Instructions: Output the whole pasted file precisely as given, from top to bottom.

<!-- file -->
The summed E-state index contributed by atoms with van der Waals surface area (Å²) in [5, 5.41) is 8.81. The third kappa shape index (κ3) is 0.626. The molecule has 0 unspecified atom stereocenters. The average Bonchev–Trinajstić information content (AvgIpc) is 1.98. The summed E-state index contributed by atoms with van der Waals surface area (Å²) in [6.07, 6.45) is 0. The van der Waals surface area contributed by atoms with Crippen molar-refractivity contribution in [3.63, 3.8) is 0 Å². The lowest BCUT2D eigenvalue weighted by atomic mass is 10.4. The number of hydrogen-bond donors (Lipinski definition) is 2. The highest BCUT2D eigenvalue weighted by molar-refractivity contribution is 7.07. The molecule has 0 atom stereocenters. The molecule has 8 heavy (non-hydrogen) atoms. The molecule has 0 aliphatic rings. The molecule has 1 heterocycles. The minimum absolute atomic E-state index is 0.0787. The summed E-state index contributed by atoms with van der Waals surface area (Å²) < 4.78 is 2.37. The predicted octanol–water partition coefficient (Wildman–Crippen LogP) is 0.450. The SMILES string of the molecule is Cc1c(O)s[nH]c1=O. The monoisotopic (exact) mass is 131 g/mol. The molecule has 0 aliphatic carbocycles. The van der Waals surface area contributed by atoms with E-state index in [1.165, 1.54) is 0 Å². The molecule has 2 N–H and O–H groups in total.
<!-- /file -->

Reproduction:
The summed E-state index contributed by atoms with van der Waals surface area (Å²) in [5, 5.41) is 8.81. The third kappa shape index (κ3) is 0.626. The molecule has 0 unspecified atom stereocenters. The average Bonchev–Trinajstić information content (AvgIpc) is 1.98. The summed E-state index contributed by atoms with van der Waals surface area (Å²) in [6.07, 6.45) is 0. The van der Waals surface area contributed by atoms with Crippen molar-refractivity contribution in [3.63, 3.8) is 0 Å². The lowest BCUT2D eigenvalue weighted by atomic mass is 10.4. The number of hydrogen-bond donors (Lipinski definition) is 2. The highest BCUT2D eigenvalue weighted by molar-refractivity contribution is 7.07. The molecule has 0 atom stereocenters. The molecule has 8 heavy (non-hydrogen) atoms. The molecule has 0 aliphatic rings. The molecule has 1 heterocycles. The minimum absolute atomic E-state index is 0.0787. The summed E-state index contributed by atoms with van der Waals surface area (Å²) < 4.78 is 2.37. The predicted octanol–water partition coefficient (Wildman–Crippen LogP) is 0.450. The SMILES string of the molecule is Cc1c(O)s[nH]c1=O. The monoisotopic (exact) mass is 131 g/mol. The molecule has 0 aliphatic carbocycles. The van der Waals surface area contributed by atoms with E-state index in [1.165, 1.54) is 0 Å². The molecule has 2 N–H and O–H groups in total.